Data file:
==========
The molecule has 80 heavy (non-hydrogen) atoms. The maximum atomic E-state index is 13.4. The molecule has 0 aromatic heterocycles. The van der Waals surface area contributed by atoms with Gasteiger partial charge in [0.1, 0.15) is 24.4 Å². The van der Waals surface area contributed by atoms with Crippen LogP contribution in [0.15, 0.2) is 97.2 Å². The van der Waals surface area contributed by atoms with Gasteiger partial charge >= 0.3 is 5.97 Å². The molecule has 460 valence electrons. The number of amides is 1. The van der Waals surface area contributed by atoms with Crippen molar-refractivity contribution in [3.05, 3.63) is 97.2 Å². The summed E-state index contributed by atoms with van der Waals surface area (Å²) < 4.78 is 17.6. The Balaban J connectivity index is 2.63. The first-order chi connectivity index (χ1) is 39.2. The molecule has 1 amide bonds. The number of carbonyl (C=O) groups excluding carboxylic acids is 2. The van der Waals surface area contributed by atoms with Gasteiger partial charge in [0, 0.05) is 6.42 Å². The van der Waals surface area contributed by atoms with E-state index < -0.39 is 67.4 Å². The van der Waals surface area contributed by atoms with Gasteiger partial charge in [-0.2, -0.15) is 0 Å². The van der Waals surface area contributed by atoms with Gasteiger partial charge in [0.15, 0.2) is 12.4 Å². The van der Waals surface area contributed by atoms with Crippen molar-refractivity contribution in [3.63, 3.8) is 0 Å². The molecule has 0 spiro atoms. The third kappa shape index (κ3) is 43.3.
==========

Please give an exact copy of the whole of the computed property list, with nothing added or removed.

The molecule has 80 heavy (non-hydrogen) atoms. The maximum atomic E-state index is 13.4. The molecule has 0 aromatic heterocycles. The van der Waals surface area contributed by atoms with Gasteiger partial charge in [0.1, 0.15) is 24.4 Å². The van der Waals surface area contributed by atoms with Crippen LogP contribution in [0.15, 0.2) is 97.2 Å². The van der Waals surface area contributed by atoms with Gasteiger partial charge >= 0.3 is 5.97 Å². The molecule has 460 valence electrons. The number of amides is 1. The van der Waals surface area contributed by atoms with Crippen molar-refractivity contribution in [3.05, 3.63) is 97.2 Å². The summed E-state index contributed by atoms with van der Waals surface area (Å²) < 4.78 is 17.6. The Balaban J connectivity index is 2.63. The first-order chi connectivity index (χ1) is 39.2. The molecule has 1 amide bonds. The number of carbonyl (C=O) groups excluding carboxylic acids is 2. The van der Waals surface area contributed by atoms with Gasteiger partial charge in [0, 0.05) is 6.42 Å². The van der Waals surface area contributed by atoms with E-state index < -0.39 is 67.4 Å². The van der Waals surface area contributed by atoms with Gasteiger partial charge in [-0.2, -0.15) is 0 Å². The van der Waals surface area contributed by atoms with Gasteiger partial charge in [0.15, 0.2) is 12.4 Å². The van der Waals surface area contributed by atoms with Crippen molar-refractivity contribution in [3.63, 3.8) is 0 Å². The molecule has 0 spiro atoms. The third kappa shape index (κ3) is 43.3.